No doubt there was a time when part of the pleasure of attending a Charles Aznavour concert was to be found in watching him slowly woo his audience. But these days the seduction is swift--and sweet.
From the moment the diminutive French singer tucked his hands in his pockets and strolled on stage at the Kennedy Center last night, taking his place in front of a small group of musicians, the audience was his for the asking. He spent the rest of the evening effortlessly living up to its expectations.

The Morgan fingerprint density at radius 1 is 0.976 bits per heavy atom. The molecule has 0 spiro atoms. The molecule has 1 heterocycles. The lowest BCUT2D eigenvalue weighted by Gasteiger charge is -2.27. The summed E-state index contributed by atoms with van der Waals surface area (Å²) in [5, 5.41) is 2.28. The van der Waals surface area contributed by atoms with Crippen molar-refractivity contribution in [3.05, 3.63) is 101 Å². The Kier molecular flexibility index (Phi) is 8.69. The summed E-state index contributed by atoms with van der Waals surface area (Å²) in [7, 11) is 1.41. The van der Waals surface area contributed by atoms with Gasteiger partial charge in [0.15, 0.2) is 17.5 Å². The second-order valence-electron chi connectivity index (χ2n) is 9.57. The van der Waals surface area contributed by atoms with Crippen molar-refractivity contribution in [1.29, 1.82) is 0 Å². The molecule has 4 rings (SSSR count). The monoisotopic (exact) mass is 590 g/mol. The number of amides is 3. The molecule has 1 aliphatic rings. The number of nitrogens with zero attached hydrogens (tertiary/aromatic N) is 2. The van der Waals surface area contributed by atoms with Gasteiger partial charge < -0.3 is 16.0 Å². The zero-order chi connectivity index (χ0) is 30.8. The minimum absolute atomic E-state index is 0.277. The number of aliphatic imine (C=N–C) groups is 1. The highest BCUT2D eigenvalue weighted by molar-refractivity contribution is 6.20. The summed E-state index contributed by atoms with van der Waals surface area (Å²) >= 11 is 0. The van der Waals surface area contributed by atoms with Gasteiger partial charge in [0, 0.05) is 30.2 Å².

Possessed of an unspectacular voice and range, Aznavour long ago mastered the art of transforming vocal liabilities into assets. He still sings of love as few others can, imbuing his songs with great charm, intimacy and drama, acting some of them out with the gentle finesse of a mime.
Most of these songs--written by Aznavour and sung in either French or English--shared certain qualities. They often moved from quiet, reflective passages to stirring romantic climaxes savored by singer and audience alike. Replacing Aznavour's sextet with an orchestra certainly would have added punch to many of the arrangements, but the singer's interpretive skills were never in doubt, and he left the Concert Hall just as he entered it--triumphantly.